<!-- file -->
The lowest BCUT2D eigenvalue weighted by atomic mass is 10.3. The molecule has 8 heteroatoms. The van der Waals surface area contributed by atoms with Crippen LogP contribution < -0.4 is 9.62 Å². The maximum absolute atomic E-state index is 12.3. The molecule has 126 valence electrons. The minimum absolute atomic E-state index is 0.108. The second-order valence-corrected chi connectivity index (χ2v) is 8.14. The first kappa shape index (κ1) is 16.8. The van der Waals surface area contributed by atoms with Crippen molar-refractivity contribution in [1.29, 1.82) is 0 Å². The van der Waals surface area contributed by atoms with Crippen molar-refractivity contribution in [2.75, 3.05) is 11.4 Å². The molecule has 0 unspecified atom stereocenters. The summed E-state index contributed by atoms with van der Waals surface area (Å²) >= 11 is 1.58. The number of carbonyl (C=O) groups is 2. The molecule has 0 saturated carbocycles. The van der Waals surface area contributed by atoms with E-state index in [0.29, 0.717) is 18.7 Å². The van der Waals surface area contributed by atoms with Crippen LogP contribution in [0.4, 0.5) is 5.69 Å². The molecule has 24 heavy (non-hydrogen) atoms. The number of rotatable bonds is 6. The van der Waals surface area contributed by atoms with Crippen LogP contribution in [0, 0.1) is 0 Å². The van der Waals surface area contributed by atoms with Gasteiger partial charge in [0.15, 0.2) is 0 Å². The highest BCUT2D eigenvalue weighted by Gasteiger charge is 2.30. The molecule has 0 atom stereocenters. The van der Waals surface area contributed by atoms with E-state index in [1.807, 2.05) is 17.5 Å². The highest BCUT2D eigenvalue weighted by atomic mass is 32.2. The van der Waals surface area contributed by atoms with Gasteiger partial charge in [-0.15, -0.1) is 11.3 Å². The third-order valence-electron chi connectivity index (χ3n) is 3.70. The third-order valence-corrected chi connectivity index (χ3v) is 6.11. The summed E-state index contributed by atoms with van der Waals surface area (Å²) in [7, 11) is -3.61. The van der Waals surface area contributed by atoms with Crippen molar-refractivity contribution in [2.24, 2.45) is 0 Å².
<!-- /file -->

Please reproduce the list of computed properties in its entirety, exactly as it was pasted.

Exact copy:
The lowest BCUT2D eigenvalue weighted by atomic mass is 10.3. The molecule has 8 heteroatoms. The van der Waals surface area contributed by atoms with Crippen LogP contribution < -0.4 is 9.62 Å². The maximum absolute atomic E-state index is 12.3. The molecule has 126 valence electrons. The minimum absolute atomic E-state index is 0.108. The second-order valence-corrected chi connectivity index (χ2v) is 8.14. The first kappa shape index (κ1) is 16.8. The van der Waals surface area contributed by atoms with Crippen molar-refractivity contribution in [1.29, 1.82) is 0 Å². The van der Waals surface area contributed by atoms with Crippen molar-refractivity contribution in [2.75, 3.05) is 11.4 Å². The molecule has 0 unspecified atom stereocenters. The summed E-state index contributed by atoms with van der Waals surface area (Å²) >= 11 is 1.58. The number of carbonyl (C=O) groups is 2. The molecule has 0 saturated carbocycles. The van der Waals surface area contributed by atoms with E-state index in [0.29, 0.717) is 18.7 Å². The van der Waals surface area contributed by atoms with Crippen LogP contribution in [0.4, 0.5) is 5.69 Å². The molecule has 24 heavy (non-hydrogen) atoms. The number of rotatable bonds is 6. The van der Waals surface area contributed by atoms with Crippen LogP contribution in [0, 0.1) is 0 Å². The van der Waals surface area contributed by atoms with Gasteiger partial charge in [0.15, 0.2) is 0 Å². The highest BCUT2D eigenvalue weighted by Gasteiger charge is 2.30. The molecule has 0 atom stereocenters. The van der Waals surface area contributed by atoms with E-state index in [1.807, 2.05) is 17.5 Å². The highest BCUT2D eigenvalue weighted by atomic mass is 32.2. The van der Waals surface area contributed by atoms with Gasteiger partial charge in [-0.15, -0.1) is 11.3 Å². The third-order valence-electron chi connectivity index (χ3n) is 3.70. The third-order valence-corrected chi connectivity index (χ3v) is 6.11. The summed E-state index contributed by atoms with van der Waals surface area (Å²) in [7, 11) is -3.61. The van der Waals surface area contributed by atoms with Crippen molar-refractivity contribution in [2.24, 2.45) is 0 Å².